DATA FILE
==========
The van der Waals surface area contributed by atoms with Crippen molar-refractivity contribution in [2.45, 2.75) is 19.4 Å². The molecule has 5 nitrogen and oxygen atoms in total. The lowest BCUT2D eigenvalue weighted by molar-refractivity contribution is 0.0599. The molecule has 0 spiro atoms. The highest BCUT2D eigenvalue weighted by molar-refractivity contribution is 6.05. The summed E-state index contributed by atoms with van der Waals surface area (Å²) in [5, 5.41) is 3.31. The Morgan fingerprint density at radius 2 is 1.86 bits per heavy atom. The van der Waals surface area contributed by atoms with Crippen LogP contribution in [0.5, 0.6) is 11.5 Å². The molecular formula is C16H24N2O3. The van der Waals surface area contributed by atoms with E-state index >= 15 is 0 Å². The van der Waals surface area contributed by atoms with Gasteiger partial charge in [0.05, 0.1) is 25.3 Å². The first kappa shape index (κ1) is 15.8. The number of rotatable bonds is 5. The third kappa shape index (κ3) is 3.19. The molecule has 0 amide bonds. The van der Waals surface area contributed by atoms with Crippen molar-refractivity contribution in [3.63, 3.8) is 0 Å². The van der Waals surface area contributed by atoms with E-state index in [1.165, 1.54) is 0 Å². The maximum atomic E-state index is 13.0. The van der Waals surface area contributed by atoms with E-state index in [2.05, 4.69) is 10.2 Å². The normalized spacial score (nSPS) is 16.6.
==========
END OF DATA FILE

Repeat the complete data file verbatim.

The van der Waals surface area contributed by atoms with Crippen molar-refractivity contribution in [2.45, 2.75) is 19.4 Å². The molecule has 5 nitrogen and oxygen atoms in total. The lowest BCUT2D eigenvalue weighted by molar-refractivity contribution is 0.0599. The molecule has 0 spiro atoms. The highest BCUT2D eigenvalue weighted by molar-refractivity contribution is 6.05. The summed E-state index contributed by atoms with van der Waals surface area (Å²) in [5, 5.41) is 3.31. The Morgan fingerprint density at radius 2 is 1.86 bits per heavy atom. The van der Waals surface area contributed by atoms with Crippen LogP contribution in [0.5, 0.6) is 11.5 Å². The molecular formula is C16H24N2O3. The van der Waals surface area contributed by atoms with E-state index >= 15 is 0 Å². The van der Waals surface area contributed by atoms with Gasteiger partial charge in [0.05, 0.1) is 25.3 Å². The first kappa shape index (κ1) is 15.8. The number of rotatable bonds is 5. The third kappa shape index (κ3) is 3.19. The molecule has 0 amide bonds. The van der Waals surface area contributed by atoms with Crippen molar-refractivity contribution in [3.63, 3.8) is 0 Å². The van der Waals surface area contributed by atoms with E-state index in [1.165, 1.54) is 0 Å². The maximum atomic E-state index is 13.0. The van der Waals surface area contributed by atoms with E-state index in [2.05, 4.69) is 10.2 Å². The normalized spacial score (nSPS) is 16.6.